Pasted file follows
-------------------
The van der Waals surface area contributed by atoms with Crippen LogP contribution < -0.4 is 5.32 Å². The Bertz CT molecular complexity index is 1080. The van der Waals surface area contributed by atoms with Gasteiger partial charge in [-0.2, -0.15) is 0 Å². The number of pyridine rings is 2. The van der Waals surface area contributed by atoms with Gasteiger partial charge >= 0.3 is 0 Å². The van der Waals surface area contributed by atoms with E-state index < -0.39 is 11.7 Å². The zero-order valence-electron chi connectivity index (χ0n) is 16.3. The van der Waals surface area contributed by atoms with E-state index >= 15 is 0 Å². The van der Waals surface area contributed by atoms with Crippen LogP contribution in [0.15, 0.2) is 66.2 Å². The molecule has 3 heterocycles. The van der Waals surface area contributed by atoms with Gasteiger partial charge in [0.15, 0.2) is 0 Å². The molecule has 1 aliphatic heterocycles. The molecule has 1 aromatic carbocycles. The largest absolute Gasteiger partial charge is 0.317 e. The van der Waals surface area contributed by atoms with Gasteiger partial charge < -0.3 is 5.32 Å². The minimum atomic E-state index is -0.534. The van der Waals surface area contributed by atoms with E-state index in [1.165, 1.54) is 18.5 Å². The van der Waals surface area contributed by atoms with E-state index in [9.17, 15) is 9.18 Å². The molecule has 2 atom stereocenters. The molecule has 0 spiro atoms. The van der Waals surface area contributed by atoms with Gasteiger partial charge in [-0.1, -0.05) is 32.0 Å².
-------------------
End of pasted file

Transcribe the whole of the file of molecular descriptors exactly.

The van der Waals surface area contributed by atoms with Crippen LogP contribution < -0.4 is 5.32 Å². The Bertz CT molecular complexity index is 1080. The van der Waals surface area contributed by atoms with Gasteiger partial charge in [-0.2, -0.15) is 0 Å². The number of pyridine rings is 2. The van der Waals surface area contributed by atoms with Gasteiger partial charge >= 0.3 is 0 Å². The van der Waals surface area contributed by atoms with E-state index < -0.39 is 11.7 Å². The zero-order valence-electron chi connectivity index (χ0n) is 16.3. The van der Waals surface area contributed by atoms with E-state index >= 15 is 0 Å². The van der Waals surface area contributed by atoms with Crippen LogP contribution in [0.15, 0.2) is 66.2 Å². The molecule has 3 heterocycles. The van der Waals surface area contributed by atoms with Gasteiger partial charge in [0.15, 0.2) is 0 Å². The molecule has 1 aliphatic heterocycles. The molecule has 1 aromatic carbocycles. The largest absolute Gasteiger partial charge is 0.317 e. The van der Waals surface area contributed by atoms with Gasteiger partial charge < -0.3 is 5.32 Å². The minimum atomic E-state index is -0.534. The van der Waals surface area contributed by atoms with E-state index in [1.165, 1.54) is 18.5 Å². The van der Waals surface area contributed by atoms with E-state index in [9.17, 15) is 9.18 Å². The molecule has 2 atom stereocenters. The molecule has 0 spiro atoms. The van der Waals surface area contributed by atoms with Gasteiger partial charge in [-0.1, -0.05) is 32.0 Å².